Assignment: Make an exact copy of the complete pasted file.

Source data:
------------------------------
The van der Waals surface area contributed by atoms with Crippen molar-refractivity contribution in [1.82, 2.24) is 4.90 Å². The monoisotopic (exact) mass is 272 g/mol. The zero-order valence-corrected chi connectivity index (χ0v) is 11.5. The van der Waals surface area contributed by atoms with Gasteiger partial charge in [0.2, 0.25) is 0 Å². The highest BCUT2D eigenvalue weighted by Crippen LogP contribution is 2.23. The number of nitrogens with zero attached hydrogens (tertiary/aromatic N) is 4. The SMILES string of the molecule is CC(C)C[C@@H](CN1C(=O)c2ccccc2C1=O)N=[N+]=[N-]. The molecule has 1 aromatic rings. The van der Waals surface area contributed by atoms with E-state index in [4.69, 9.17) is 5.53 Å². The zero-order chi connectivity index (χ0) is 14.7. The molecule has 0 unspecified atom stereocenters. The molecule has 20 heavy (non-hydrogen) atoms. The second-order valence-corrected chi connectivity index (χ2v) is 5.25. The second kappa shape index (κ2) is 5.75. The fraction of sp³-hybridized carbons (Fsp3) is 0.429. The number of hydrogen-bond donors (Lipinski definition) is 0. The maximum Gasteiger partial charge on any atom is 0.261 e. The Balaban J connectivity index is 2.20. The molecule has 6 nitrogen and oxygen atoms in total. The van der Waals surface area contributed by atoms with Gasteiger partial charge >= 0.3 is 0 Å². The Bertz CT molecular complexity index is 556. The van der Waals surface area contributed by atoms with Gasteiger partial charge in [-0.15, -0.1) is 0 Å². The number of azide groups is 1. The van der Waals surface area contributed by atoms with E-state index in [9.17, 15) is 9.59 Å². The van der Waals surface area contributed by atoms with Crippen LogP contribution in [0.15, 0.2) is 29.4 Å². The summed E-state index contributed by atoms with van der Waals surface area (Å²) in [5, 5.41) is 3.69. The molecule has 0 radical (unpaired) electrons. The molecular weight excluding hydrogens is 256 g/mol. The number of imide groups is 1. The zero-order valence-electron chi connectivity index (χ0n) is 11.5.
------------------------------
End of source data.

The van der Waals surface area contributed by atoms with Crippen molar-refractivity contribution in [1.82, 2.24) is 4.90 Å². The monoisotopic (exact) mass is 272 g/mol. The zero-order valence-corrected chi connectivity index (χ0v) is 11.5. The van der Waals surface area contributed by atoms with Gasteiger partial charge in [0.2, 0.25) is 0 Å². The highest BCUT2D eigenvalue weighted by Crippen LogP contribution is 2.23. The number of nitrogens with zero attached hydrogens (tertiary/aromatic N) is 4. The SMILES string of the molecule is CC(C)C[C@@H](CN1C(=O)c2ccccc2C1=O)N=[N+]=[N-]. The molecule has 1 aromatic rings. The van der Waals surface area contributed by atoms with E-state index in [4.69, 9.17) is 5.53 Å². The zero-order chi connectivity index (χ0) is 14.7. The molecule has 0 unspecified atom stereocenters. The molecule has 20 heavy (non-hydrogen) atoms. The second-order valence-corrected chi connectivity index (χ2v) is 5.25. The second kappa shape index (κ2) is 5.75. The fraction of sp³-hybridized carbons (Fsp3) is 0.429. The number of hydrogen-bond donors (Lipinski definition) is 0. The maximum Gasteiger partial charge on any atom is 0.261 e. The Balaban J connectivity index is 2.20. The molecule has 6 nitrogen and oxygen atoms in total. The van der Waals surface area contributed by atoms with Gasteiger partial charge >= 0.3 is 0 Å². The Bertz CT molecular complexity index is 556. The van der Waals surface area contributed by atoms with Gasteiger partial charge in [-0.15, -0.1) is 0 Å². The number of azide groups is 1. The van der Waals surface area contributed by atoms with E-state index in [9.17, 15) is 9.59 Å². The van der Waals surface area contributed by atoms with Crippen LogP contribution in [0.15, 0.2) is 29.4 Å². The summed E-state index contributed by atoms with van der Waals surface area (Å²) in [5, 5.41) is 3.69. The molecule has 0 radical (unpaired) electrons. The molecular weight excluding hydrogens is 256 g/mol. The number of imide groups is 1. The zero-order valence-electron chi connectivity index (χ0n) is 11.5.